Tell us something about your experience in the boarding school. How did it affect your work?

I didn’t have much say about going to the boarding school. If I had a choice, I wouldn’t have gone to school at all. But at the boarding school, I enjoyed some things and disliked some others. Everything was compulsory. But I made good friends. My school had a very good library. It wasn’t easy to get books in smaller towns back then. So the school library helped and I became a book worm at an early age. A lot of children don’t read books. Even in my childhood it was a minority pass time. But it is good if you read, because then you won’t be lonely, you always have a book for friend, it sets your mind free.

Do you read all the fan-mails and reply to all?

I read everything, but I don’t reply to all. I don’t use email, so I give them my phone number and we chat. In holiday season, some knock at my door. If they disturb me in the afternoons, I get grumpy. I go to a local bookshop and make friends. But writing is a lonely art. You have to get on with it without human company.

What was the most touching thing your fan has ever told you?

The other day I received a letter from a 78-year-old man from Manipal. When he read Room on the Roof, he was seventeen. He said he learnt reading English through this book. I get many letters from youngsters who want to write. Earlier it was difficult to make a living as a writer. But today, it is fashionable because you become a mini-celebrity, you get recognized, there is certainly glamour. Fifty years ago it was different. My mother used to say, ‘Don’t waste your time Ruskin’.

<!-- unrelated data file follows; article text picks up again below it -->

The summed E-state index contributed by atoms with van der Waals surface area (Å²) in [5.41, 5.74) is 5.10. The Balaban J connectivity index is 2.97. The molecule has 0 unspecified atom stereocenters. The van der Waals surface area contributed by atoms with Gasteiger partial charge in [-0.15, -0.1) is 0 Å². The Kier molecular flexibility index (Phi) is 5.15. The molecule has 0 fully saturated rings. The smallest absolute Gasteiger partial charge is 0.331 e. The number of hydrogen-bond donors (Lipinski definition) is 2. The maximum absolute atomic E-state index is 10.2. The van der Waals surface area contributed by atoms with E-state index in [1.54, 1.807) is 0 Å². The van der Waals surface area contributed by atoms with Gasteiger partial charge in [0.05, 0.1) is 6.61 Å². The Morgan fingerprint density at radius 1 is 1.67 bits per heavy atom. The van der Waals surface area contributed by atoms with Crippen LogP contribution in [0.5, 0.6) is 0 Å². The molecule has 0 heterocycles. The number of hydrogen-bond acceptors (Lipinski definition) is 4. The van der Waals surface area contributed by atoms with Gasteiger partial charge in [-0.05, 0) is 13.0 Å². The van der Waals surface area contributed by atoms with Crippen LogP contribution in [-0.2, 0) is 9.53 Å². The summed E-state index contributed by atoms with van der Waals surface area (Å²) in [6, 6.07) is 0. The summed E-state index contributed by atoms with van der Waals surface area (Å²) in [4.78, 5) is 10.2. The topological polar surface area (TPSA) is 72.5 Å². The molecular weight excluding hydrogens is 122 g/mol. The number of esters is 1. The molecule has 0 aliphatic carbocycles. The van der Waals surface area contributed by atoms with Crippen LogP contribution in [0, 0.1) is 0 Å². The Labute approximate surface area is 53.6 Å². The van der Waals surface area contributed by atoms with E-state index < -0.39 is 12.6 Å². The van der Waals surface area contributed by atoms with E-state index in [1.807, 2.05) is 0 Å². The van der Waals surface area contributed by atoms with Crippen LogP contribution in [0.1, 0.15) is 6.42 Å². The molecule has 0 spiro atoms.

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What are your upcoming projects?

Kashmiri Storyteller is a collection of short stories. Adventures of Rusty is going to be an omnibus volume. A recent publication was Secrets, a collection of short stories. I am writing my autobiography.

Are you familiar with Tinkle?
Yes, I have read Tinkle over the years. How long has it been around now?

Thirty years.

That is great. Amar Chitra Katha is doing some of my stories in comics.

Where do you feel most at peace?

The room in which I currently am. It is a study-cum-bedroom. In winter it is warm and in summer, it is not too sunny, it is cool. I open the windows and birds come in. The other day, a monkey came and sat on my bed. I had to call for help to get it out.

Any message for our readers?
Keep reading, the more you read, the better you will write. And if you can write well, you will do well in any profession, whether you are a doctor or an engineer or a businessman.

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Rapid Fire
Favourite food: Hot buttered toast
Favourite movies: Good comedies like Laurel and Hardy
Favourite books: All kindsclassics, detective stories, histories
Favourite kind of music: Folk music from any part of the world, because it reflects the character of the people

It was an honour to speak with you, sir. Thank you for sparing the time for our readers.